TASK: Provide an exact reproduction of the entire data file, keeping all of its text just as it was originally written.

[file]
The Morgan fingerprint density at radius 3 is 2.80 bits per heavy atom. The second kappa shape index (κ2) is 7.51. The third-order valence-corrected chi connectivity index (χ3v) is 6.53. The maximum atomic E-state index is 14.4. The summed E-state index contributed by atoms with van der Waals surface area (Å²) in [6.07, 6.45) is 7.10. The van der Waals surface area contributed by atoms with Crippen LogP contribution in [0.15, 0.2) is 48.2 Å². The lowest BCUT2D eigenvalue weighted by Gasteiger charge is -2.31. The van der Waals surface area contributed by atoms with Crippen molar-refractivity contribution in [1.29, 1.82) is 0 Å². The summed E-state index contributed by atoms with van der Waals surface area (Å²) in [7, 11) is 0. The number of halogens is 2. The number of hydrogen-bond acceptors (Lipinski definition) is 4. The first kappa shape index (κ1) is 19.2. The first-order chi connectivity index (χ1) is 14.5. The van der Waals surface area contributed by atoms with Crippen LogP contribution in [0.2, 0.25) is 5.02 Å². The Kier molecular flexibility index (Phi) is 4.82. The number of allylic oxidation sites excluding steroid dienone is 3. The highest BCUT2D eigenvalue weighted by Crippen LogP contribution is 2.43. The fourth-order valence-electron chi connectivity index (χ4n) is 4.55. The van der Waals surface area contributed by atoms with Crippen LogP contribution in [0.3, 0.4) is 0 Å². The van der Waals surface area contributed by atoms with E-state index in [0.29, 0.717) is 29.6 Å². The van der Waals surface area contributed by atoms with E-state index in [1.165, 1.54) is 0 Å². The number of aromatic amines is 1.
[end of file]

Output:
The Morgan fingerprint density at radius 3 is 2.80 bits per heavy atom. The second kappa shape index (κ2) is 7.51. The third-order valence-corrected chi connectivity index (χ3v) is 6.53. The maximum atomic E-state index is 14.4. The summed E-state index contributed by atoms with van der Waals surface area (Å²) in [6.07, 6.45) is 7.10. The van der Waals surface area contributed by atoms with Crippen LogP contribution in [0.15, 0.2) is 48.2 Å². The lowest BCUT2D eigenvalue weighted by Gasteiger charge is -2.31. The van der Waals surface area contributed by atoms with Crippen molar-refractivity contribution in [1.29, 1.82) is 0 Å². The summed E-state index contributed by atoms with van der Waals surface area (Å²) in [7, 11) is 0. The number of halogens is 2. The number of hydrogen-bond acceptors (Lipinski definition) is 4. The first kappa shape index (κ1) is 19.2. The first-order chi connectivity index (χ1) is 14.5. The van der Waals surface area contributed by atoms with Crippen LogP contribution in [0.2, 0.25) is 5.02 Å². The Kier molecular flexibility index (Phi) is 4.82. The number of allylic oxidation sites excluding steroid dienone is 3. The highest BCUT2D eigenvalue weighted by Crippen LogP contribution is 2.43. The fourth-order valence-electron chi connectivity index (χ4n) is 4.55. The van der Waals surface area contributed by atoms with Crippen LogP contribution in [0.3, 0.4) is 0 Å². The van der Waals surface area contributed by atoms with E-state index in [0.29, 0.717) is 29.6 Å². The van der Waals surface area contributed by atoms with E-state index in [1.165, 1.54) is 0 Å². The number of aromatic amines is 1.